It's all about the prop blur

These aren't my best, but at least it's photography... | 31/10/2021

My buddie Mark and I were at the Eshott Airfield Fish & Chipmunk Day yesterday (30 October) - a get-together intended to mark the almost airworthiness of their newly-restored Chipmunk trainer.

The idea was that planes from around the UK - including, it was hoped, other Chipmunks - would fly in to mark the day, and it would be a fun time for pilots, plane spotters and the general public alike.

And for photographers, of course.

Shame that nobody told the weather what was expected of it. Long story short, there was heavy rain and dense, low cloud for the entire morning, and any possibility of hordes of planes flying in faded as the morning dragged on.

But to their credit, the organisers of the event knew that people were there to see a few planes flying; and although the Chippy wasn't quite up to flying just yet, a few taxis up and down (or more accurately, alongside) the runway would certainly be in order.  

So I had the opportunity to rattle a few frames off, at least.

I was christening a new (to me - it's actually a rather elderly piece of kit, probably built in December 2008) Canon 70-200mm f/4 IS, bought as a last-minute replacement for the Sigma 70-200mm f/2.8 OS I've used for years for this kind of photography, but which I managed to break last year while trying to deal with some fungus growth on an inner lens element.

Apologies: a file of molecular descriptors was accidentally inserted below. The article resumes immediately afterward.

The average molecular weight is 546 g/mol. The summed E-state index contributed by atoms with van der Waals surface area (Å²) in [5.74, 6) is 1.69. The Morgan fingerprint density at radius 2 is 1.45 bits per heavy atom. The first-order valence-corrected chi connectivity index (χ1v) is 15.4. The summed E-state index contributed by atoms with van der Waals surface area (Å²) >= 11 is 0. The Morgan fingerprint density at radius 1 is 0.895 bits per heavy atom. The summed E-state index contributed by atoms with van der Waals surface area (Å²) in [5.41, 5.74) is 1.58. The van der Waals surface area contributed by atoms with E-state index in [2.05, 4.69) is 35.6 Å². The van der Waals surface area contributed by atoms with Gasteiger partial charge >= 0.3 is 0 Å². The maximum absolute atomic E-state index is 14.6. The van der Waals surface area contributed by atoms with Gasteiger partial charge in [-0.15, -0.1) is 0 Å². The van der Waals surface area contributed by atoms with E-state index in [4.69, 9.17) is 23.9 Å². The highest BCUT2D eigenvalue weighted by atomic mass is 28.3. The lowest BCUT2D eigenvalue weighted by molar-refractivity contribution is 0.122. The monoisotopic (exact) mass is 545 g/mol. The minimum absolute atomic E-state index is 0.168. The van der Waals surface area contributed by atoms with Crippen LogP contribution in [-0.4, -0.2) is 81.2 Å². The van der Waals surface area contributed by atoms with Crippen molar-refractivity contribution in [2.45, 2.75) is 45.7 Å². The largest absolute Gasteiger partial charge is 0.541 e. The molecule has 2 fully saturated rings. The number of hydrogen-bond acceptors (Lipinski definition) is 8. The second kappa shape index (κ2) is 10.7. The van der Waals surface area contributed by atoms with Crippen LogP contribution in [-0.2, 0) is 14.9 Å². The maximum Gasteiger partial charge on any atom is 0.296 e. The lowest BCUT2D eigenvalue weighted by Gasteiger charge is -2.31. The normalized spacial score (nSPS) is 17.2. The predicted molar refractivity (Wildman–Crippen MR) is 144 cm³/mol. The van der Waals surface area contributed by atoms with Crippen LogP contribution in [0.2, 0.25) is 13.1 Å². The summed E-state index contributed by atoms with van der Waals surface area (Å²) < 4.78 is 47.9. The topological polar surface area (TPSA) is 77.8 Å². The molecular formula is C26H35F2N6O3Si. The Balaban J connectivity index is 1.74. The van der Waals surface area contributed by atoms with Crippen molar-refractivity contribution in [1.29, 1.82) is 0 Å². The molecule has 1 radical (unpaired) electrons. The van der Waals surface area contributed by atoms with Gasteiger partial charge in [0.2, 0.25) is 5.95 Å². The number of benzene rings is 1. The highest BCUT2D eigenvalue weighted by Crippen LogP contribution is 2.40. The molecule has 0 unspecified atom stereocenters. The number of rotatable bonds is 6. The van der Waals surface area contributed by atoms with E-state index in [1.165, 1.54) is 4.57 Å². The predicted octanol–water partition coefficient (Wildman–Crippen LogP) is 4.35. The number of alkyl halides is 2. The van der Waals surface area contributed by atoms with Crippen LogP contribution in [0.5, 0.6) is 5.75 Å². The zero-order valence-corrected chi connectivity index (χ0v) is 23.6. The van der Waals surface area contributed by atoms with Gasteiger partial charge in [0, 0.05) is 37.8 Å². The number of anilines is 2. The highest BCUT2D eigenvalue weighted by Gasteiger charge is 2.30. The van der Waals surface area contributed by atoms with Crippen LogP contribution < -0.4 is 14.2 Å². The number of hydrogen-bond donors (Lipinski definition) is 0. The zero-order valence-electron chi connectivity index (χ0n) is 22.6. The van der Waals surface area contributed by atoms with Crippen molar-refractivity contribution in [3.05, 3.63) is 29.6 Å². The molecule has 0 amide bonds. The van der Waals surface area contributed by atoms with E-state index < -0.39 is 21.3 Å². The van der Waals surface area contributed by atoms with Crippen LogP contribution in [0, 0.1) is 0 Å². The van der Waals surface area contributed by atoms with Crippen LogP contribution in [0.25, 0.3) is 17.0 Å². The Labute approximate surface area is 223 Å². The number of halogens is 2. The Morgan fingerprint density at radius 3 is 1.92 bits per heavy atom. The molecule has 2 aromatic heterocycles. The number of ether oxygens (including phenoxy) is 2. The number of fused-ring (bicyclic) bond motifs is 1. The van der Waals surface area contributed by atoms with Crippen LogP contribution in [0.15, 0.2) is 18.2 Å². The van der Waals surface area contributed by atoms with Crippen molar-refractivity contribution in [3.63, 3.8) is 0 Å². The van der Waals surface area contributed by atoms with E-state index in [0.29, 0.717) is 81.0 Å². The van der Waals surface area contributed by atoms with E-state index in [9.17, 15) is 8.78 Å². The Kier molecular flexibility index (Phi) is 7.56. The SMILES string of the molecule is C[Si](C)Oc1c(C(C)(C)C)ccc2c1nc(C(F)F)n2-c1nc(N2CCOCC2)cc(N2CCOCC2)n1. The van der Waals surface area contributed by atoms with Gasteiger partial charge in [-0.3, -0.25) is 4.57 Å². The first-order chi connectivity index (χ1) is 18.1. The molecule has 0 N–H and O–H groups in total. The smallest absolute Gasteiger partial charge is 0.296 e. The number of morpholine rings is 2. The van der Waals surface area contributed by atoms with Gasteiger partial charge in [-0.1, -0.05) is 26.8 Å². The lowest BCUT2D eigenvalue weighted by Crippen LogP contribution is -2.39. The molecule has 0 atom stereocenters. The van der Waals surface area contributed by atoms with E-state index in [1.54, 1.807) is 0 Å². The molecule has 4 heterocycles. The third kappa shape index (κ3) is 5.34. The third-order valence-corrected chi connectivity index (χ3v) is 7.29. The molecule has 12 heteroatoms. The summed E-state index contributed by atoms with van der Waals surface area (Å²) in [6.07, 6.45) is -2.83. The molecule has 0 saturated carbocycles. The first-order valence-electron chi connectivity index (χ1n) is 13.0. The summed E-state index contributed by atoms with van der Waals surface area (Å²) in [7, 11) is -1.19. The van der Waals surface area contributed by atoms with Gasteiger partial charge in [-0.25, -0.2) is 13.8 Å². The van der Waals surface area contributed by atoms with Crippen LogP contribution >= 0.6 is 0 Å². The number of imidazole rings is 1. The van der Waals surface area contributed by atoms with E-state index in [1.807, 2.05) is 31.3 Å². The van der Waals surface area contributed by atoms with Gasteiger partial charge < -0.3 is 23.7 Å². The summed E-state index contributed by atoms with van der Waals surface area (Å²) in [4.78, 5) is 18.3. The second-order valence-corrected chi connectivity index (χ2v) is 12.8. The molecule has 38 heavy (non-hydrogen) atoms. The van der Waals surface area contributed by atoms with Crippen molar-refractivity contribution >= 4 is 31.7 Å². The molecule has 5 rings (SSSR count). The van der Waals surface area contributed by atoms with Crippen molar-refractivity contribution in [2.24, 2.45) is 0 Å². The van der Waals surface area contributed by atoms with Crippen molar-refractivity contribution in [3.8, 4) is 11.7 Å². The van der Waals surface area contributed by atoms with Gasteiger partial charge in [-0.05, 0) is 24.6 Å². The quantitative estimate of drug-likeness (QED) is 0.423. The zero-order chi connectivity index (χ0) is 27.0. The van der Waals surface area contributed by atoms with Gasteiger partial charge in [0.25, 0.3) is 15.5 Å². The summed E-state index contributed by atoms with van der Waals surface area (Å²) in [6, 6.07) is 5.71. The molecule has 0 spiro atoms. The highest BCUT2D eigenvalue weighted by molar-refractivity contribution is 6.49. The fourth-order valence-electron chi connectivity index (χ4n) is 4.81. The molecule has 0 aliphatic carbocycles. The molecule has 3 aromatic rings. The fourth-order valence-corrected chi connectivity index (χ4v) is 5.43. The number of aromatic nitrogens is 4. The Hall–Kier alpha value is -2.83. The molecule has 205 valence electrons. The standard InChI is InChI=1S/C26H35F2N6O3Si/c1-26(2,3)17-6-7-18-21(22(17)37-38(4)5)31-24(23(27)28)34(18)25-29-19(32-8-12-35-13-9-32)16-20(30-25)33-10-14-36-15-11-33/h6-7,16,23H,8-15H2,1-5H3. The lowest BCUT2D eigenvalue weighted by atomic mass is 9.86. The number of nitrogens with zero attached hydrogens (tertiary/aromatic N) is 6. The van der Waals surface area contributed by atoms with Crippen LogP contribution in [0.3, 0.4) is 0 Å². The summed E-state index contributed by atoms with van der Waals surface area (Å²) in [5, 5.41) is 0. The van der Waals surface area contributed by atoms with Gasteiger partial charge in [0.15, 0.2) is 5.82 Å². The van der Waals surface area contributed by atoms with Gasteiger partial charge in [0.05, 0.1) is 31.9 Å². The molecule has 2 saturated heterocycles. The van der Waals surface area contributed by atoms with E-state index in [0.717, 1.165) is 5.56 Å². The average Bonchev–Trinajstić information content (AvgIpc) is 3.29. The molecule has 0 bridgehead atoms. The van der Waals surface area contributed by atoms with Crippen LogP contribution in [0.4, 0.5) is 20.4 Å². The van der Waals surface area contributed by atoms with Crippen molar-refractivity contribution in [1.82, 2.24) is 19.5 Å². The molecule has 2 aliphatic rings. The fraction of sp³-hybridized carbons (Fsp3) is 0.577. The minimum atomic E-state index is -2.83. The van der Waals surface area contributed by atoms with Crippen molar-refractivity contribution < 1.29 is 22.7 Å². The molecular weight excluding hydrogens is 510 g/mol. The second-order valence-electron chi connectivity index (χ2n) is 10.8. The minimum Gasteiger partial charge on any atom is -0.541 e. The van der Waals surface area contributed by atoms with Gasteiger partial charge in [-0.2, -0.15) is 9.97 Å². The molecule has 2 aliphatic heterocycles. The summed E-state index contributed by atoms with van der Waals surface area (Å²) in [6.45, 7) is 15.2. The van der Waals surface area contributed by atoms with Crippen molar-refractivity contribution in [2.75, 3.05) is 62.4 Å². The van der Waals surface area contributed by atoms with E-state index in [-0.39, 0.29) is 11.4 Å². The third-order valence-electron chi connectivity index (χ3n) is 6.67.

The lens was great! Feather light, easy to hold (not that my other lenses aren't, but the difference is pretty stark nevertheless) and sharp as any lens I've owned. Paired with my Canon 1D X, there was no problem with the gear. 

I was crap, though! It doesn't take long to lose the knack of low shutter speed photography (which is necessary in order to ensure prop blur - the aim is always to get a full prop disc in every shot (while keeping the rest of the plane reasonably sharp): low handheld shutter speeds and sharp images of moving objects are largely mutually exclusive propositions, but by the end of the day I was starting to get my eye in with the few planes (and their very obliging pilots) that were flying.

A few examples (with apologies for some "sameness" among them - beggars can't be choosers):

Chipmunk

Chipmunk

Auster

Chipmunk

Volksplane

Kitfox

Auster

Volksplane

Auster

Volksplane

Auster

Like I say, the images might not be brilliant, but the prop-blur is rocking..!


Categories: Trips